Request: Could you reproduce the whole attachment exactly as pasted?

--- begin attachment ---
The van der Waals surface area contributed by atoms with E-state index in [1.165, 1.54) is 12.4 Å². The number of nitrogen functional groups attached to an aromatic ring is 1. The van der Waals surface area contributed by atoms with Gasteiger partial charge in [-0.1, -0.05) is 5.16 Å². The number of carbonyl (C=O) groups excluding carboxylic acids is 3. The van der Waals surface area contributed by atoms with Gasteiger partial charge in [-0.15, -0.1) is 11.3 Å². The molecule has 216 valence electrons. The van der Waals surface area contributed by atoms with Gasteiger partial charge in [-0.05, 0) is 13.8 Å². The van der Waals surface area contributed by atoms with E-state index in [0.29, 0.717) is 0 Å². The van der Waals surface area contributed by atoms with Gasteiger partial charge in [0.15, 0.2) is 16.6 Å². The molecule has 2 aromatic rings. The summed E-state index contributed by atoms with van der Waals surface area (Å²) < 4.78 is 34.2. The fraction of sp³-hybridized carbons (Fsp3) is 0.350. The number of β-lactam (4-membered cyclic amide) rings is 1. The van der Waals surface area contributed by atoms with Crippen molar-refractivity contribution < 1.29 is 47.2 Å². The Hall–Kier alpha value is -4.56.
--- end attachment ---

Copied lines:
The van der Waals surface area contributed by atoms with E-state index in [1.165, 1.54) is 12.4 Å². The number of nitrogen functional groups attached to an aromatic ring is 1. The van der Waals surface area contributed by atoms with Gasteiger partial charge in [-0.1, -0.05) is 5.16 Å². The number of carbonyl (C=O) groups excluding carboxylic acids is 3. The van der Waals surface area contributed by atoms with Gasteiger partial charge in [-0.15, -0.1) is 11.3 Å². The molecule has 216 valence electrons. The van der Waals surface area contributed by atoms with Gasteiger partial charge in [-0.05, 0) is 13.8 Å². The van der Waals surface area contributed by atoms with E-state index in [0.29, 0.717) is 0 Å². The van der Waals surface area contributed by atoms with Gasteiger partial charge in [0.15, 0.2) is 16.6 Å². The molecule has 2 aromatic rings. The summed E-state index contributed by atoms with van der Waals surface area (Å²) < 4.78 is 34.2. The fraction of sp³-hybridized carbons (Fsp3) is 0.350. The number of β-lactam (4-membered cyclic amide) rings is 1. The van der Waals surface area contributed by atoms with Crippen molar-refractivity contribution < 1.29 is 47.2 Å². The Hall–Kier alpha value is -4.56.